If you ever needed convincing about the impact of mobile then this statistic is surely it.
The BBC, one of the world’s largest and most powerful news and entertainment organisations, saw more traffic to its digital BBC News content through smartphones than desktop PCs at the end of July 2013.
That’s one of the world’s most popular websites being accessed at different stages via mobile, overtaking the desktop medium that everybody’s been used to using for decades.
And that figure is only set to grow.
The content context
That doesn’t mean for one second that desktop PCs are on the verge of dying out.
Rather it’s an excellent case study of how the BBC recognised the changing landscape of how people were digesting content and acted accordingly.
The decision to relaunch its website at the start of 2012 with responsive design in mind was a masterstroke.
The advances in mobile technology and the release of Google Hummingbird continue to make the investment look impressive. The BBC’s foresight is paying huge dividends.
Mobile is no longer ‘the future’. Mobile is here and now – and has been for a long time.
The question is are you set up to take advantage of masses of mobile traffic and how it searches for answers?
Adjusting your outlook for mobile search
The thinking behind the Hummingbird update is that users’ habits have fully evolved from simple queries through word association to full questions in the hope that the right answer is instantly provided.
Mobile devices have had a huge hand in that thanks to voice-activated search peripherals and giving owners more natural ways of expressing a search query through apps and more.
Yelp for instance has said that 59 per cent of all its searches are on mobile devices – common sense if you consider people are using the site on-the-move looking for certain restaurants and other points of interest.
The Hummingbird reveal itself saw Google’s employees explicitly referencing phones, touch, clear mobile results, and more.
With Siri, Google Glass and other technologies becoming available voice search and semantic algorithms will play a key part in mobile SEO over the coming years.
Optimising your mobile presence for Hummingbird
Picture the scene: you’re a sports store based in Manchester’s bustling city centre. A teenager is out shopping and he says to his phone “Where can I buy a new pair of Nike football boots?”
Are you confident that your site and shop will be one of the first results that teenager sees?
Hummingbird has been designed around people’s natural language preferences, not somebody picking up their phone and saying “Manchester football boots cheap Nike.”
Optimising around semantics and real-life conversational structures sounds incredibly tricky, but it’s actually not that difficult if you keep the right search philosophy in mind.
Make sure your site is responsive and easy to use on mobile devices. Invest in a creative, authoritative content campaign instead of a keyword strategy. Keep an active and healthy social profile. Put your customers first.
Don’t neglect your desktop users
A word of caution: neglecting your desktop site users and throwing all your weight behind mobile optimisation would be the worst thing you can do.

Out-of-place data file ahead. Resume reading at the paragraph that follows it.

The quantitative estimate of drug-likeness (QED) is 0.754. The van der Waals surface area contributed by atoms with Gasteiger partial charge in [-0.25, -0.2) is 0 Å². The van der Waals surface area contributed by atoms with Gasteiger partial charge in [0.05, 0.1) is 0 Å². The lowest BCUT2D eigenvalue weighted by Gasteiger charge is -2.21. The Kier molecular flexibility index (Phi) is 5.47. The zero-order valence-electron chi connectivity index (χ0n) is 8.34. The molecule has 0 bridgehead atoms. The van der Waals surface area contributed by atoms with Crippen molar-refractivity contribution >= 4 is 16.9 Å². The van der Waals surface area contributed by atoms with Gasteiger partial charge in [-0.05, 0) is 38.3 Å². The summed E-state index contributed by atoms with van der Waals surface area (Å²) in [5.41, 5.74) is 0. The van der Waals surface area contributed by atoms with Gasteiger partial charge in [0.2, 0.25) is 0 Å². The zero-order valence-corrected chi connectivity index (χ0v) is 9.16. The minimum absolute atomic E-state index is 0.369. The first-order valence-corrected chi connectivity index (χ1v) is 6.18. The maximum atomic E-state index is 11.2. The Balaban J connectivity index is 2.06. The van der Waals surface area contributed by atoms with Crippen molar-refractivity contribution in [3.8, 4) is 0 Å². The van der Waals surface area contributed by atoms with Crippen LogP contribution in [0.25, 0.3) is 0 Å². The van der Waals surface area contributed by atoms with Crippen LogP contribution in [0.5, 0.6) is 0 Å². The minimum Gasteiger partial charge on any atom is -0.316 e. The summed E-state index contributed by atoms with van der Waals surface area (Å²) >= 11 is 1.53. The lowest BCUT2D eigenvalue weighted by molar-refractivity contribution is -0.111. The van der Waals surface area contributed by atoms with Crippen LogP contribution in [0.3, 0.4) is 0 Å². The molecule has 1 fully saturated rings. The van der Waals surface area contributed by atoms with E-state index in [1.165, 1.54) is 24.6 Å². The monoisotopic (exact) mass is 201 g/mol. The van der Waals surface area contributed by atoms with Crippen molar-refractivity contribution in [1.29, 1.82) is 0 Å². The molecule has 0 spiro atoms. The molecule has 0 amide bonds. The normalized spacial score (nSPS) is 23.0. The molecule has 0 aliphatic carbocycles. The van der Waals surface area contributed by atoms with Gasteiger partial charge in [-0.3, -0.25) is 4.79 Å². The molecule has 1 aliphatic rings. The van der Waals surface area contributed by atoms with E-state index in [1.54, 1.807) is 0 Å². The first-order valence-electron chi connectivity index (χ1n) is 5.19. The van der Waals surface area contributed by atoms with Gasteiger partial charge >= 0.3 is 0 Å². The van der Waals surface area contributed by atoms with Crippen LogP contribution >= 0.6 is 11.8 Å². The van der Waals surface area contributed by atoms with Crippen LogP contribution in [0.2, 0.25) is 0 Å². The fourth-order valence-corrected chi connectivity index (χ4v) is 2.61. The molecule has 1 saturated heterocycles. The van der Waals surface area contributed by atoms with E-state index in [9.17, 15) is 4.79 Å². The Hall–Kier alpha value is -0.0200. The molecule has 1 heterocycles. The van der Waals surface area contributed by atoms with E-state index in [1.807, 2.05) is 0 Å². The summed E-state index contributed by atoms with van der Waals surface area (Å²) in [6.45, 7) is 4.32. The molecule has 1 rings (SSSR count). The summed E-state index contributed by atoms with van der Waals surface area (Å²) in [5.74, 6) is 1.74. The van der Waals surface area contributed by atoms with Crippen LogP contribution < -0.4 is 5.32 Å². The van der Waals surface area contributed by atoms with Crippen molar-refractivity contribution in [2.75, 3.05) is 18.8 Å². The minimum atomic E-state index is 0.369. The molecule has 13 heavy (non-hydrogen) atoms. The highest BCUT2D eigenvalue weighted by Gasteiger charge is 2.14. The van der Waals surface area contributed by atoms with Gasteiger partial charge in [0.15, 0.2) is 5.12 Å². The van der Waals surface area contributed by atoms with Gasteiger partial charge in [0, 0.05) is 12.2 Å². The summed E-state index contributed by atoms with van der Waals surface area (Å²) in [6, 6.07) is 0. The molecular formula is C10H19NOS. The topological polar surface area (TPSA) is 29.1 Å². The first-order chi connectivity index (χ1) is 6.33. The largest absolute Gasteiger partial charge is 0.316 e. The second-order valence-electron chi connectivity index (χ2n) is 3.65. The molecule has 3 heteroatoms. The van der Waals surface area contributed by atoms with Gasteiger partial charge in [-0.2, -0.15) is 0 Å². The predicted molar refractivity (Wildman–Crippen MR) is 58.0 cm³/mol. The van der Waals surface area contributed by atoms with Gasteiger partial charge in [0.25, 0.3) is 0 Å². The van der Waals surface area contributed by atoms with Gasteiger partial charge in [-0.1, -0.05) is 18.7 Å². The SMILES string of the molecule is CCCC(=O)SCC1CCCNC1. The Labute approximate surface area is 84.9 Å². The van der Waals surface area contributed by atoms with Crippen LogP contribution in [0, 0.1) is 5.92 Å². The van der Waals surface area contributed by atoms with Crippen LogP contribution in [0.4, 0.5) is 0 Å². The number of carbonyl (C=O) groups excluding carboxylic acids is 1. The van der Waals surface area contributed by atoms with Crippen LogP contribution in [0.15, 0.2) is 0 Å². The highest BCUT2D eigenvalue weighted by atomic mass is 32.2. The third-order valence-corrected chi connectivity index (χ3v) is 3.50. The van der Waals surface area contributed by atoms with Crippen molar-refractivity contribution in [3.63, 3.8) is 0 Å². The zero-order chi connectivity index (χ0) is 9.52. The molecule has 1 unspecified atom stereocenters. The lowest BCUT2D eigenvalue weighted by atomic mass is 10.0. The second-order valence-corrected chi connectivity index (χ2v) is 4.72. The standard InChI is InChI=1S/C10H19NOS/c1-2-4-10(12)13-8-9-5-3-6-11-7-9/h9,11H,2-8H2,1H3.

If there’s anything else that the Hummingbird release has underlined is don’t change statistics and do something for the sake of Google.
Your online brand is a representation of your business’s thoughts and ideals. Any strategy needs to complement that and a broad focus of other search engines – not optimisation for the benefit of Google.
Predicting what your users want
Semantic prediction will most likely be one of the more difficult tasks of your optimisation journey. But it can also be one of the more fun aspects of optimising for Hummingbird and putting a little creativity into your users’ search journey.
You’ll need to step into the shoes of the average shopper and fully dissect your brand. Be brutal and ask the questions that they may ask their tablet or smartphone.
But isn’t that better than robotically slotting keyword after keyword into a huge wall of text? If you can become the number one centre of knowledge in your field and the primary destination for certain customers then you stand a better chance of converting them into a loyal brand enthusiast.
So walk around the local area and take notes of questions from a shopper’s perspective. Ask who, what, when, where, why, and how. Pull out your smartphone and ask those questions. Visit your site.
Mobile Hummingbird on a feasible scale
But that would be missing the point entirely. The data, predictions and movements indicating the shift toward Hummingbird have always been there. The BBC was clever enough to act fast.
It’s also important to point out that, with Hummingbird, the search game essentially hasn’t been changed. It’s more a case of the goalposts being moved (and not for the first time).
And the majority of sites have already been using mobile marketing for a while. Mobile advertising accounts for 41 per cent of Facebook’s overall revenue streams, for instance, while mobile advertising accounts for a quarter of YouTube’s income.
Mobile usage is already high, so your site may already have been picking up streams of traffic from mobile sources.
The good news is that it’s highly unlikely you’ll ever have to rip up your site and go back to the drawing board. It’s not too late to change, update and adapt to a brand new Hummingbird search philosophy.
This is just the start for your brand becoming a help centre for online consumers, a producer of interesting, entertaining content, and a paragon of high-quality ethical search values.
To find out more about mobile optimisation and how it can galvanise your online presence contact Webpresence today!
(Infographic image courtesy of Unifiedsocial.com)